Ygmu99 wrote:Ringneck parrots also don't mate for life so i daught it'll take a whole year for them to "bond." I have bred budgies, but never African Ringnecks so I was just lookin to see if anyone hear had any tips. My birds are sexually mature they are three years old. My male has a dark ring around his neck and has blue on the back of his neck which shows he is mature. The female doesn't have a ring as females don't get one, but the breeder i baught her from said she was 3 years old (I trust this breeder a lot.) I waited untill now because I read that it was better to put in the a nest box in the cage now because if I put it in during winter there might be problem such as egg binding. So I just waited till now was that a bad idea? As for the food when I baught the female the breeder said she was ready to breed as the breeder had been preparing her to breed. I know it may be to early as only three weeks have passed, and I know ARN's only breed during this time, so will I have to wait till next year than? And yes I don't know a lot about breeding this parrots as this is my first time, all my knowledge i have acquired from reading articles from multpile sources, and breeding budgies. I just wanted to see if anyone had any tips, hey theres gotta be a first time.
I do not wish make money out of this birds.
To tell you the truth, I am not sure if I believe that IRNs don't mate for life. I have seen many times the 'they have different mates throughout their lives' but I've never found a single report from a reputable source that, having observed a banded flock for a number of years, stated this unequivocally. The thing is that one cannot use the behavior of parrots in captivity to determine these things because, in captivity, they have no large pool of individuals to choose from so I have often seen pairs that having been alone all their lives, have bonded with each other but, once they join a flock, they split up and get new mates -and this with birds that are supposed to mate for life! So, is this something that was observed by breeders who, not realizing that captivity does not provide natural behaviors, reached a wrong conclusion? Or is it true and it does, indeed, happen the same way in the wild? I don't know. What I do know is that breeders put their pairs together way before they are supposed to breed and don't allow them to even see other birds - which is not natural at all because they are highly social birds.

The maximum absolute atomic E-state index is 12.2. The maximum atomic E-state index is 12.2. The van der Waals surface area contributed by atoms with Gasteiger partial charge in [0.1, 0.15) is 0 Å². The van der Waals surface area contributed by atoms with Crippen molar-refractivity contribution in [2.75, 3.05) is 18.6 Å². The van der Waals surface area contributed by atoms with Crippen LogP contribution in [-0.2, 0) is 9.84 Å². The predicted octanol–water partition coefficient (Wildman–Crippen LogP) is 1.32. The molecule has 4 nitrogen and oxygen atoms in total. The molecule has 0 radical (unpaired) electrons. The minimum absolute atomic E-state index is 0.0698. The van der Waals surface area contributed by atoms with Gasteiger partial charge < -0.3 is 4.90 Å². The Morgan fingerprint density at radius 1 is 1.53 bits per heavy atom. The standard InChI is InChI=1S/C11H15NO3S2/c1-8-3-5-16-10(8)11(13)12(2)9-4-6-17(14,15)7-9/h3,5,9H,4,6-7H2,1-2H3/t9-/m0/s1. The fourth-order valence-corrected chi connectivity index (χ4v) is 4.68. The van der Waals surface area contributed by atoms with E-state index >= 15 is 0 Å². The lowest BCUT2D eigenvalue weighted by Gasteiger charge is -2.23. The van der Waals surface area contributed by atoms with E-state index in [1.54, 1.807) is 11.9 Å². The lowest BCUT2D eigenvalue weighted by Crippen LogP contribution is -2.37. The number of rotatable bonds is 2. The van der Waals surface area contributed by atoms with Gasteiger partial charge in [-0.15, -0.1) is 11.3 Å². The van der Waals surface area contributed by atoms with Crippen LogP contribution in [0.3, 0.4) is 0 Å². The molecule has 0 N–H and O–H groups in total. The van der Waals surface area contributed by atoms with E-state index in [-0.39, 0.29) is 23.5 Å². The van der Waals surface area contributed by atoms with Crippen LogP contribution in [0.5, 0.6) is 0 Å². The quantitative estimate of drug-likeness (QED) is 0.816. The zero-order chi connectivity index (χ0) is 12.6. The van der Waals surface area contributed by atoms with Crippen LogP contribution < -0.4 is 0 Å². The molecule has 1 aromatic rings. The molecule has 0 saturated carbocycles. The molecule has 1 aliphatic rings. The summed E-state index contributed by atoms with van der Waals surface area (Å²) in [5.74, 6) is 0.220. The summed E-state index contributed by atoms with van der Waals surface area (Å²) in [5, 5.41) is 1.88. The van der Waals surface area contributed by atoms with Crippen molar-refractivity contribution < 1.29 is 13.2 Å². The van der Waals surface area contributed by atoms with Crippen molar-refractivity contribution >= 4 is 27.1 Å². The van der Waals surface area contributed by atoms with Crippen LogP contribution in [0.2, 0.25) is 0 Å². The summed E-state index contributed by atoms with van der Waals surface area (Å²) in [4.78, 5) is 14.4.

At three years of age, they should be mature enough but I have read that, in the wild, they start breeding when they are 3 to 4 years old so it might be a bit too early for them.
Also, they are short-day breeders so they start producing sexual hormones in January and breeding in Februray and March although there have been cases when they do it in April so I think it's too late for them this year (my short day breeders are on their second clutch already).
You can't really call breeding budgies having experience and I am not trying to put you down with this but budgies will breed under the worst conditions and keep on doing it (even when the babies come out all deformed) until the mother dies from depletion or eggbinding. They are easier to breed than canaries - and that's saying a mouthful!
Now, a word of caution and I hope you don't take this the wrong way as I am only saying this out of concern and based on my own experience. We ALL think we are going to be able to take care of all the babies forever but, going by rehoming statistics, almost none of us do so I recommend you think about this breeding business very, very, very carefully because there is a huge overpopulation of parrots and this is because there are very, very, very few good 'forever' homes for them. Also, the species you chose is not the best for keeping a number of them together (they require expert and very long and very regular handling or they 'revert'). I think you will end up with a bunch of wild and unmanageable parrots which will be VERY difficult to rehome as hardly anybody would want a psittacula that has reverted...